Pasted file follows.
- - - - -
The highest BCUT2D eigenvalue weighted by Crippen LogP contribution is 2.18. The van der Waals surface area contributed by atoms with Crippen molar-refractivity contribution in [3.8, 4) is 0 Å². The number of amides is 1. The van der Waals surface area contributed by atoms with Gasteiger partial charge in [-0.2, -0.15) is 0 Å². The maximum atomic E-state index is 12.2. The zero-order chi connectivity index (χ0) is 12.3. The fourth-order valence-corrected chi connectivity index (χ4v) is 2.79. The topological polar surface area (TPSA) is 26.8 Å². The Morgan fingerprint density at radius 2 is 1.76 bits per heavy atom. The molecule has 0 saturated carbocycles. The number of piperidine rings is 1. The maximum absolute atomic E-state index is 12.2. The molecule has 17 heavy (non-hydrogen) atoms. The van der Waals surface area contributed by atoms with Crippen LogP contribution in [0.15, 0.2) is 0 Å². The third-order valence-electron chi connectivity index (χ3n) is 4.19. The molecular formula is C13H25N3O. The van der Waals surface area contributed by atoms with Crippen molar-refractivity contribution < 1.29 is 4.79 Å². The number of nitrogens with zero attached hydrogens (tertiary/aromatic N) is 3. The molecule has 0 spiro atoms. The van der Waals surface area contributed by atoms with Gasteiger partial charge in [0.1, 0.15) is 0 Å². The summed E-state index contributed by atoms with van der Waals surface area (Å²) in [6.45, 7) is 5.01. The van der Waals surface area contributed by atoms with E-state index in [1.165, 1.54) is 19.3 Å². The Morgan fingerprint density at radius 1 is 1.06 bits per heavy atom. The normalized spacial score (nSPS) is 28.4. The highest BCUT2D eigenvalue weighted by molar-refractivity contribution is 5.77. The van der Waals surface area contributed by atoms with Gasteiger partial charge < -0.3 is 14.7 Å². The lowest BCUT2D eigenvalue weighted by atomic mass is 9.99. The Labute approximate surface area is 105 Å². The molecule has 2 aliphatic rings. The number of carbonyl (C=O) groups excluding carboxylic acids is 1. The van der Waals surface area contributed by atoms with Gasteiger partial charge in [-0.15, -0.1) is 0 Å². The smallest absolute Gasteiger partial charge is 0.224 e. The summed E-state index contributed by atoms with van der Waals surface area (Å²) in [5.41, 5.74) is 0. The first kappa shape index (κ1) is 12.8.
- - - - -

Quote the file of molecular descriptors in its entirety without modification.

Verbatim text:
The highest BCUT2D eigenvalue weighted by Crippen LogP contribution is 2.18. The van der Waals surface area contributed by atoms with Crippen molar-refractivity contribution in [3.8, 4) is 0 Å². The number of amides is 1. The van der Waals surface area contributed by atoms with Gasteiger partial charge in [-0.2, -0.15) is 0 Å². The maximum atomic E-state index is 12.2. The zero-order chi connectivity index (χ0) is 12.3. The fourth-order valence-corrected chi connectivity index (χ4v) is 2.79. The topological polar surface area (TPSA) is 26.8 Å². The Morgan fingerprint density at radius 2 is 1.76 bits per heavy atom. The molecule has 0 saturated carbocycles. The number of piperidine rings is 1. The maximum absolute atomic E-state index is 12.2. The molecule has 17 heavy (non-hydrogen) atoms. The van der Waals surface area contributed by atoms with Crippen LogP contribution in [0.15, 0.2) is 0 Å². The third-order valence-electron chi connectivity index (χ3n) is 4.19. The molecular formula is C13H25N3O. The van der Waals surface area contributed by atoms with Crippen molar-refractivity contribution < 1.29 is 4.79 Å². The number of nitrogens with zero attached hydrogens (tertiary/aromatic N) is 3. The molecule has 0 spiro atoms. The van der Waals surface area contributed by atoms with Gasteiger partial charge in [0.1, 0.15) is 0 Å². The summed E-state index contributed by atoms with van der Waals surface area (Å²) in [6.45, 7) is 5.01. The van der Waals surface area contributed by atoms with E-state index in [1.165, 1.54) is 19.3 Å². The Morgan fingerprint density at radius 1 is 1.06 bits per heavy atom. The normalized spacial score (nSPS) is 28.4. The highest BCUT2D eigenvalue weighted by molar-refractivity contribution is 5.77. The van der Waals surface area contributed by atoms with Gasteiger partial charge < -0.3 is 14.7 Å². The lowest BCUT2D eigenvalue weighted by atomic mass is 9.99. The Labute approximate surface area is 105 Å². The molecule has 2 aliphatic rings. The number of carbonyl (C=O) groups excluding carboxylic acids is 1. The van der Waals surface area contributed by atoms with Gasteiger partial charge in [-0.15, -0.1) is 0 Å². The smallest absolute Gasteiger partial charge is 0.224 e. The summed E-state index contributed by atoms with van der Waals surface area (Å²) in [5.41, 5.74) is 0. The first kappa shape index (κ1) is 12.8.